When practitioners do not use person-first language, they may place a barrier between themselves and the person in their care. This barrier enables the practitioner to view the diagnosis or injury independently from the individual, distancing them from the person and shielding them from having to consider the person as a whole and all the complexities that entails.15 The goal of health care should not be to create barriers between patients and their care providers but rather to ensure that practitioners provide person-centered care, taking into account all aspects of the patients’ lives. The International Classification of Functioning, Disability, and Health (ICF) was created, in part, to encourage practitioners to look at all aspects of a patient’s life to fully understand how their lives are affected by their disability or injury.24 The ICF was first established in 2001; however, 17 years later the principles of the ICF, while acknowledged, are often not considered or practiced. While person-first and identity-first language are contained within the ICF model, there continues to be challenges with language surrounding disability that affect individuals with disabilities and health care practitioners.8 When examining an individual through the lens of the ICF, health care providers are prompted to consider the medical and physical components of disability along with the personal and environmental factors that affect the individual’s life.8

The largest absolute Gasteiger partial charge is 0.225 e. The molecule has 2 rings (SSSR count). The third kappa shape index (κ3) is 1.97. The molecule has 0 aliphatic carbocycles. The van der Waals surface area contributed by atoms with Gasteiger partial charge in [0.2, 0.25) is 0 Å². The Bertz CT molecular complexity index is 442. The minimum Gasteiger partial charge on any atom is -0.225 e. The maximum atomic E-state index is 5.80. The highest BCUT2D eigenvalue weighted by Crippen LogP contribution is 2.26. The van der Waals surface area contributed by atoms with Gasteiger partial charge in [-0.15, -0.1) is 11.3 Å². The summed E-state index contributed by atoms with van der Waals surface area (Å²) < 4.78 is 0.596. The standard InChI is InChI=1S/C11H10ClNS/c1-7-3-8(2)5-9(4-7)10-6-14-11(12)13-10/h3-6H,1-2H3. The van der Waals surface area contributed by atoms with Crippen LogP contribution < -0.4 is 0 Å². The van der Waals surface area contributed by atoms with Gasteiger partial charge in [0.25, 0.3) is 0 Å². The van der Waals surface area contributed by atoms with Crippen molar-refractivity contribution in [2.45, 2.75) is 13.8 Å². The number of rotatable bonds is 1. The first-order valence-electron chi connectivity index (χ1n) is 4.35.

Position and rationale
Health professions educators, including clinical educators, are perfectly positioned to assist with incorporation of person-first language within health care. Person-first language should become the cultural norm in health care and educators need to not only have an awareness of person-first language but also model its use. Health professions programs need to empower students to be change agents who lead by example, as educators are in a prime position to impact future health care professionals’ views and behaviors.
A change in semantics is not enough. Health professions educators need to ensure that students understand why this change has taken place and why it is essential. Members of the disability community are making their wishes known, and we, as health care providers, need to acknowledge that. Our behaviors need to reflect an awareness and acceptance of their preferences and values.